How many wives does one need?

2018-07-22 06:05
Former president Jacob Zuma at his rural homestead in Nkandla, KwaZulu-Natal, in January 2010, when he got married to Thobeka Madiba. PHOTO: Herman Verwey

Former president Jacob Zuma at his rural homestead in Nkandla, KwaZulu-Natal, in January 2010, when he got married to Thobeka Madiba. PHOTO: Herman Verwey

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Men who engage in polygamy are narcissistic and women who acquiesce have a defeatist mind-set that accepts that men deserve more than women in a relationship. That is the impression I got from arguments presented in an SABC2 programme called Dare To Change, which I randomly found myself watching recently.

Shortly before, I had had a conversation about polygamy in Mauritius with a lovely couple I had just met. They advised that an old university friend I believed to be one of the most upright people I knew had taken a second wife despite the first marriage remaining in place. I doubted we were talking about the same friend until a mutual friend who has remained in touch confirmed the story. I was shocked. I was told the choice was between dissolution of the marriage or allowing the husband to take a second wife.

Could it ever be an acceptable solution for the woman to take a second husband as a solution to a troubled marriage?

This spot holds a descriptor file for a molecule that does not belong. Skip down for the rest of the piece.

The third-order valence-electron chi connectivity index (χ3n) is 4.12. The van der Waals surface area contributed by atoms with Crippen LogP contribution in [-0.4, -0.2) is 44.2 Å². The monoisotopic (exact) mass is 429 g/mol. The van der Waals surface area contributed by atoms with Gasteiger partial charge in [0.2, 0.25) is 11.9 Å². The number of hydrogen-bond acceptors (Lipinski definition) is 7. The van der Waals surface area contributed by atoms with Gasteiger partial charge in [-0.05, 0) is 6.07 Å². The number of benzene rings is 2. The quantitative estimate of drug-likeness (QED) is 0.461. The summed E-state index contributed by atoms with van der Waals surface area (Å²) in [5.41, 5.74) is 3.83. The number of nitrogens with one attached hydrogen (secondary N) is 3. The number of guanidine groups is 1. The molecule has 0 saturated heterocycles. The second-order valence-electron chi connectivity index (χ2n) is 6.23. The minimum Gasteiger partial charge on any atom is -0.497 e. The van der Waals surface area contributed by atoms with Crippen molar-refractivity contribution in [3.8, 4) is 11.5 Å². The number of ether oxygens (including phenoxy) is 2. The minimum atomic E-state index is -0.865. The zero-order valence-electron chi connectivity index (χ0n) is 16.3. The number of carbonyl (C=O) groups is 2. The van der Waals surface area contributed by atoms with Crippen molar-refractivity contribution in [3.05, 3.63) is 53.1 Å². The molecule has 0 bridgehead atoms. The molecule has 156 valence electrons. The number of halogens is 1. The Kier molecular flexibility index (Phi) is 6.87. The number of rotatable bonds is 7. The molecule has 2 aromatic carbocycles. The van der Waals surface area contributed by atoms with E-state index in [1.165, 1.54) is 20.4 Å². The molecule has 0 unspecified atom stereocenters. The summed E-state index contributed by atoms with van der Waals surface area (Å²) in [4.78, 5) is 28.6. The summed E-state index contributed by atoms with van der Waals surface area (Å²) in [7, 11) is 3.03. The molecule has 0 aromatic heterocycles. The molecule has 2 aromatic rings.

It is almost 20 years since the Recognition of Customary Marriages Act was passed and 18 years since it became operational. The act recognises polygamous marriages that predate it. Polygamous marriages concluded after the act are recognised, subject to them meeting specified requirements. Key is the consent of an existing wife or wives and subdivision of the matrimonial estate before the new marriage is concluded.

The act legalised polygamy despite its overwhelming rejection by the majority of women in or raised in such relationships. Polygamy was said to constitute unfair discrimination against women in that it unfairly favoured men. It was said to diminish men’s social, economic and emotional responsibilities in a family, among others, and place the bulk of responsibility for parenting on women.